The Scripture “But beware and guard your soul exceedingly lest you forget the things your eyes have seen, and lest they be removed from your heart” teaches that since Matan Torah was accompanied by thunder and lightning “The entire people saw the thunder and the flames, the sound of the shofar and the smoking mountain” (Shemot 20:15), Chazal infer that people saw the sounds, and here as well it says “The things your eyes have seen,” since they saw the words of Torah, meaning that they were engraved in their hearts in a way that they would never forget them. And, of course, also our feet stood at Har Sinai, as it says (Devarim 29:14), “But with whoever is here, standing with us today before Hashem, or G-d, and with whoever is not here with us today,” so therefore we are warned not to forget the words of Torah that our eyes beheld.

Thus, we see why it is possible to obligate a person not to forget, since he should learn Torah passionately, with intensity and animation, just like on Har Sinai when the Torah was given. Then if he forgets his Torah he “bears guilt on his soul.” It does not say that one deserves to be put to death, because it is not so. But, since he disconnects from the source of life, which is the Torah, it is as if he is sentenced to death, because without Torah a person has no life.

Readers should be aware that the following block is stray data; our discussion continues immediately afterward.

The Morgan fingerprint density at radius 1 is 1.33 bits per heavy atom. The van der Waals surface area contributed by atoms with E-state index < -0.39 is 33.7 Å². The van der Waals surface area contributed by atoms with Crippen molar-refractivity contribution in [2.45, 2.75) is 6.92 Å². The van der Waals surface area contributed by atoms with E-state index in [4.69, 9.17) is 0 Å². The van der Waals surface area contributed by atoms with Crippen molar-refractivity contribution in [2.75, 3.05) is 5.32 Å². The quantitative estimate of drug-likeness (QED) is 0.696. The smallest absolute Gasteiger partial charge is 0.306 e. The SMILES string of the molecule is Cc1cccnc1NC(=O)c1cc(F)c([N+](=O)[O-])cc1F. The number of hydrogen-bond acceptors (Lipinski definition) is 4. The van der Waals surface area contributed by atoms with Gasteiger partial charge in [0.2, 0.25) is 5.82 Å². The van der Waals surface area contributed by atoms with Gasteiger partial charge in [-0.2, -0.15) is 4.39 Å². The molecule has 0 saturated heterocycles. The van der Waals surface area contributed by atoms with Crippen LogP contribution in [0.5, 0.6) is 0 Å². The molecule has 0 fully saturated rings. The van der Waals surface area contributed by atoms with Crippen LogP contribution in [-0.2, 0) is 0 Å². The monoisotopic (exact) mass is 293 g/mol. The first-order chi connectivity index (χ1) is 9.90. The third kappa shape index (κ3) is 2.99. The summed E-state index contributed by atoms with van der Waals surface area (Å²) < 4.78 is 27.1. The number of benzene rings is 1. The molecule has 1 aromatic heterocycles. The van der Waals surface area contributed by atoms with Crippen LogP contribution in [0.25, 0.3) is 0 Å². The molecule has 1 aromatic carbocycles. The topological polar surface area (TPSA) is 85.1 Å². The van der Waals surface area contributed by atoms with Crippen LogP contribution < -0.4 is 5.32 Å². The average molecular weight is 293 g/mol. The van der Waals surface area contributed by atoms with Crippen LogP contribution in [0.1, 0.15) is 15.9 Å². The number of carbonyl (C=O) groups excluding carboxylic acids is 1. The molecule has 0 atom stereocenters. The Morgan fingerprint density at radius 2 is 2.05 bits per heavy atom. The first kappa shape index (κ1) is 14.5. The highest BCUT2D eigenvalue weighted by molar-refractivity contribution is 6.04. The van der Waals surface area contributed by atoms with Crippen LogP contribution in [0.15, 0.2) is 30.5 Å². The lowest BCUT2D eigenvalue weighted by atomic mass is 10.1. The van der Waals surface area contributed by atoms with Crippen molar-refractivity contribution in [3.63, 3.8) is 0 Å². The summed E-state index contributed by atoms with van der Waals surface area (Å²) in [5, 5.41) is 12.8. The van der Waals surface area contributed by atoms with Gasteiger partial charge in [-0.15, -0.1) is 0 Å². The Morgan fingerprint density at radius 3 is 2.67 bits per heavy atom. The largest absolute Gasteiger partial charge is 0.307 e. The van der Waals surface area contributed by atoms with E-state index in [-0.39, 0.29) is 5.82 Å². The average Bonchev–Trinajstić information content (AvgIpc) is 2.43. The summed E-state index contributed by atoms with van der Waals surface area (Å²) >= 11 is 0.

Words of Wisdom

The Favored Land

“The land shall not be sold in perpetuity, for the land is Mine” (Vayikra 25:23)

Hashem says, just as I sold my nation, I returned to them and brought them close, as it says (Yermiyahu 3:14), “Return, O wayward sons – the word of Hashem – for I shall be your master. I shall take you, [even] one from a city and two from a family, and I shall bring you to Zion.” It also says (Yeshayahu 52:3), “For thus said Hashem: For naught were you sold, and without money will you be redeemed.” Therefore, the land shall not be sold in perpetuity, as it says, “The land shall not be sold in perpetuity, for the land is Mine” – I favor Eretz Yisrael which I have sanctified over all other countries.

Know that when Eretz Yisrael was divided among the tribes, it would not pass from tribe to tribe, but remained divided by each tribe to itself.